OMT schools of thought: What’s in a name?

Perhaps the time has come for OMT practitioners to cease naming treatments according to a school of thought. The principles of treatment are far more important than the name of the practitioner who first developed the technique. It is not important that a technique, for example, was originally part of the “Kaltenborn”, “Cyriax”, “Maitland”, or any other method. Such compartmentalization of clinical practice hinders the development and growth of the OMT profession. The best OMT practitioners do not restrict their practice to a single approach or school of thought, but rather develop expertise in many systems. Master clinicians utilize techniques derived from many sources, modifying, combining and refining their repertoire of techniques into a unique application for each individual patient. As OMT practice so evolves, the principles of treatment which encompass all schools of thought will more clearly emerge.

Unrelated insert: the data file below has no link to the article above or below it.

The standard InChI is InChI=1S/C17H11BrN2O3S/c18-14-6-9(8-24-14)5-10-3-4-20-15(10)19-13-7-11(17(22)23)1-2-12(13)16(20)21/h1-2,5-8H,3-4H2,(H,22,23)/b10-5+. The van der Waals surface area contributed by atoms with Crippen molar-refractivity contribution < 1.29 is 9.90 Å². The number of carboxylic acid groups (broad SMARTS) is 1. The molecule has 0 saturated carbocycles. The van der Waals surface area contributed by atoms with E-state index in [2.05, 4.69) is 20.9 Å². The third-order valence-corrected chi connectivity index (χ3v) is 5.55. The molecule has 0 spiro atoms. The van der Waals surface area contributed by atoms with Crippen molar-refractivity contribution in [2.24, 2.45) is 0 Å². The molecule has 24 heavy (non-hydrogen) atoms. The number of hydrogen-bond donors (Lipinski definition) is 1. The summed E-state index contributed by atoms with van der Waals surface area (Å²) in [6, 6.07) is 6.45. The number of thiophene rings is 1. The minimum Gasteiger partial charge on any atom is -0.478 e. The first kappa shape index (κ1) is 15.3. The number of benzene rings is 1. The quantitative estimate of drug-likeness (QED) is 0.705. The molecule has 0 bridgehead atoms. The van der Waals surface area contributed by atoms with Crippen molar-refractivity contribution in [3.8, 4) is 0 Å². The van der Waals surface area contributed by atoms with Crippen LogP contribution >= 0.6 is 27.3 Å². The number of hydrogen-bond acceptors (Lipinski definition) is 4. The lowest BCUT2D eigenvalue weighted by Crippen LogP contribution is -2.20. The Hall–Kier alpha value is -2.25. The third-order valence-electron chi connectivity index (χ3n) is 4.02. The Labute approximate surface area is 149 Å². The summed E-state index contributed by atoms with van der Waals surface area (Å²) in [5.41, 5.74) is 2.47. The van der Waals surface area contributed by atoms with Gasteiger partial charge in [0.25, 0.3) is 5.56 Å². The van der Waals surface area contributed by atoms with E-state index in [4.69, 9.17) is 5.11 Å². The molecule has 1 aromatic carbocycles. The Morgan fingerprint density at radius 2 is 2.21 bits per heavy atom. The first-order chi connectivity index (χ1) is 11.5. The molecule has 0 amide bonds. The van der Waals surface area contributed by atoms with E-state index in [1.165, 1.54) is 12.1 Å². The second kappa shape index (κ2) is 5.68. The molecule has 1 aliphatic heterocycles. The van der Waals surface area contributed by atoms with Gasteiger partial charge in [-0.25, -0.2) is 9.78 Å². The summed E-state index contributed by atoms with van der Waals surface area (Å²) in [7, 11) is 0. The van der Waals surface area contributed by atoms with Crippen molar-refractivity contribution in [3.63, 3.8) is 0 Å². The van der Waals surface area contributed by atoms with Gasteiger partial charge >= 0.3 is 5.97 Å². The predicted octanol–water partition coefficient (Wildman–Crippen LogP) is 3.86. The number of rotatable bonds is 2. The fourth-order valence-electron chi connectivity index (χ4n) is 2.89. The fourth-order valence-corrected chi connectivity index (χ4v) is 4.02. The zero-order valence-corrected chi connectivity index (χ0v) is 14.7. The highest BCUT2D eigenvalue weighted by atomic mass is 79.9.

Freddy Kaltenborn and Albert Cramer teaching a Chiropractic course to Nordic physicians in Oslo, Norway, 1959. (Picture courtesy Arbeiderbladet, 1959)
Freddy Kaltenborn and Albert Cramer teaching a Chiropractic course to Nordic physicians in Oslo, Norway, 1959. (Picture courtesy Arbeiderbladet, 1959)

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